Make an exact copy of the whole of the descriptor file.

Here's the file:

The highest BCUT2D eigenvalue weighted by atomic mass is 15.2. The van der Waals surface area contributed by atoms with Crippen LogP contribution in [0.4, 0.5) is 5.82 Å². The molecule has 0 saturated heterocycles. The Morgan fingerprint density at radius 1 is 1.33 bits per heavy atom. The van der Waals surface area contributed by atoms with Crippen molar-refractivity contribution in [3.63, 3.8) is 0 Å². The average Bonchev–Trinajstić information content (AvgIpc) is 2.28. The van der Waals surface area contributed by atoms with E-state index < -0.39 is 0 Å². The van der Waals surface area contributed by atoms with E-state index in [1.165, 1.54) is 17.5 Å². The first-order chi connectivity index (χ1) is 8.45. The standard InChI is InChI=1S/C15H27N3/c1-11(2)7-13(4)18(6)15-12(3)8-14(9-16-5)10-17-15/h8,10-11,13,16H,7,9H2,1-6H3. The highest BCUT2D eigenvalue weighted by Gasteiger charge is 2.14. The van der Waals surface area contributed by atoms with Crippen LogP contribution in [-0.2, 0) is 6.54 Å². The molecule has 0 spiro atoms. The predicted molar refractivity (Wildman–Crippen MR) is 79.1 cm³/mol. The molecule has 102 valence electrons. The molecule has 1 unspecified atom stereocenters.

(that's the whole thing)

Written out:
The highest BCUT2D eigenvalue weighted by atomic mass is 15.2. The van der Waals surface area contributed by atoms with Crippen LogP contribution in [0.4, 0.5) is 5.82 Å². The molecule has 0 saturated heterocycles. The Morgan fingerprint density at radius 1 is 1.33 bits per heavy atom. The van der Waals surface area contributed by atoms with Crippen molar-refractivity contribution in [3.63, 3.8) is 0 Å². The average Bonchev–Trinajstić information content (AvgIpc) is 2.28. The van der Waals surface area contributed by atoms with E-state index < -0.39 is 0 Å². The van der Waals surface area contributed by atoms with E-state index in [1.165, 1.54) is 17.5 Å². The first-order chi connectivity index (χ1) is 8.45. The standard InChI is InChI=1S/C15H27N3/c1-11(2)7-13(4)18(6)15-12(3)8-14(9-16-5)10-17-15/h8,10-11,13,16H,7,9H2,1-6H3. The highest BCUT2D eigenvalue weighted by Gasteiger charge is 2.14. The van der Waals surface area contributed by atoms with Crippen LogP contribution in [-0.2, 0) is 6.54 Å². The molecule has 0 spiro atoms. The predicted molar refractivity (Wildman–Crippen MR) is 79.1 cm³/mol. The molecule has 102 valence electrons. The molecule has 1 unspecified atom stereocenters.